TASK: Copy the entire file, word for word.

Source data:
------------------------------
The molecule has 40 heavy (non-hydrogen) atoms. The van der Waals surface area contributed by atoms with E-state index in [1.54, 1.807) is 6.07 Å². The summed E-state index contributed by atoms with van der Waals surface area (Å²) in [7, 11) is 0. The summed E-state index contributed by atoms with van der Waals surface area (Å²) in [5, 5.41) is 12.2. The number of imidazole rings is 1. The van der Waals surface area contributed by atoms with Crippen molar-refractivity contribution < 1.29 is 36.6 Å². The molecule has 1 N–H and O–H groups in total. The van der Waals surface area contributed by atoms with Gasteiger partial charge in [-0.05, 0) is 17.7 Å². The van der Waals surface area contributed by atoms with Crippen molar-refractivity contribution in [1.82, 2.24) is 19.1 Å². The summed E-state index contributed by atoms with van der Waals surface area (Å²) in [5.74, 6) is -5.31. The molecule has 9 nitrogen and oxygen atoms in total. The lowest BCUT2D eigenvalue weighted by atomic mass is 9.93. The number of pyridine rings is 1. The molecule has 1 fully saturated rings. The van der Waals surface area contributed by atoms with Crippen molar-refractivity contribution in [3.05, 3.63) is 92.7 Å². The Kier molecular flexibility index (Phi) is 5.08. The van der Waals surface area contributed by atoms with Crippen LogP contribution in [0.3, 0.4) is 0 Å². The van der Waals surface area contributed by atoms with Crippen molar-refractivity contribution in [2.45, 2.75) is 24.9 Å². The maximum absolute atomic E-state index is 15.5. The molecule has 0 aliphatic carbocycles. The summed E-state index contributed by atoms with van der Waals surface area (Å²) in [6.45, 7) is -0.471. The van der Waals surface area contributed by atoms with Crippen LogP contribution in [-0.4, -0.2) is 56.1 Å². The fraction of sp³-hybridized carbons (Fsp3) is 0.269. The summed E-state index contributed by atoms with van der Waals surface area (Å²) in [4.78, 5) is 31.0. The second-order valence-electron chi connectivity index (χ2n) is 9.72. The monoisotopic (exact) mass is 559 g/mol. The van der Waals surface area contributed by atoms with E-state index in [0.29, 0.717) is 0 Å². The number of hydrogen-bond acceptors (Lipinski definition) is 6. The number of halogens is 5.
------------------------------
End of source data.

The molecule has 40 heavy (non-hydrogen) atoms. The van der Waals surface area contributed by atoms with E-state index in [1.54, 1.807) is 6.07 Å². The summed E-state index contributed by atoms with van der Waals surface area (Å²) in [7, 11) is 0. The summed E-state index contributed by atoms with van der Waals surface area (Å²) in [5, 5.41) is 12.2. The number of imidazole rings is 1. The van der Waals surface area contributed by atoms with Crippen molar-refractivity contribution < 1.29 is 36.6 Å². The molecule has 1 N–H and O–H groups in total. The van der Waals surface area contributed by atoms with Gasteiger partial charge in [-0.05, 0) is 17.7 Å². The van der Waals surface area contributed by atoms with Crippen molar-refractivity contribution in [1.82, 2.24) is 19.1 Å². The summed E-state index contributed by atoms with van der Waals surface area (Å²) in [5.74, 6) is -5.31. The molecule has 9 nitrogen and oxygen atoms in total. The lowest BCUT2D eigenvalue weighted by atomic mass is 9.93. The number of pyridine rings is 1. The molecule has 1 fully saturated rings. The van der Waals surface area contributed by atoms with Crippen molar-refractivity contribution in [3.05, 3.63) is 92.7 Å². The Kier molecular flexibility index (Phi) is 5.08. The van der Waals surface area contributed by atoms with Crippen LogP contribution in [0.3, 0.4) is 0 Å². The van der Waals surface area contributed by atoms with Crippen molar-refractivity contribution in [2.45, 2.75) is 24.9 Å². The maximum absolute atomic E-state index is 15.5. The molecule has 0 aliphatic carbocycles. The summed E-state index contributed by atoms with van der Waals surface area (Å²) in [6.45, 7) is -0.471. The van der Waals surface area contributed by atoms with Crippen LogP contribution in [-0.4, -0.2) is 56.1 Å². The fraction of sp³-hybridized carbons (Fsp3) is 0.269. The summed E-state index contributed by atoms with van der Waals surface area (Å²) in [4.78, 5) is 31.0. The second-order valence-electron chi connectivity index (χ2n) is 9.72. The monoisotopic (exact) mass is 559 g/mol. The van der Waals surface area contributed by atoms with E-state index in [0.29, 0.717) is 0 Å². The number of hydrogen-bond acceptors (Lipinski definition) is 6. The number of halogens is 5.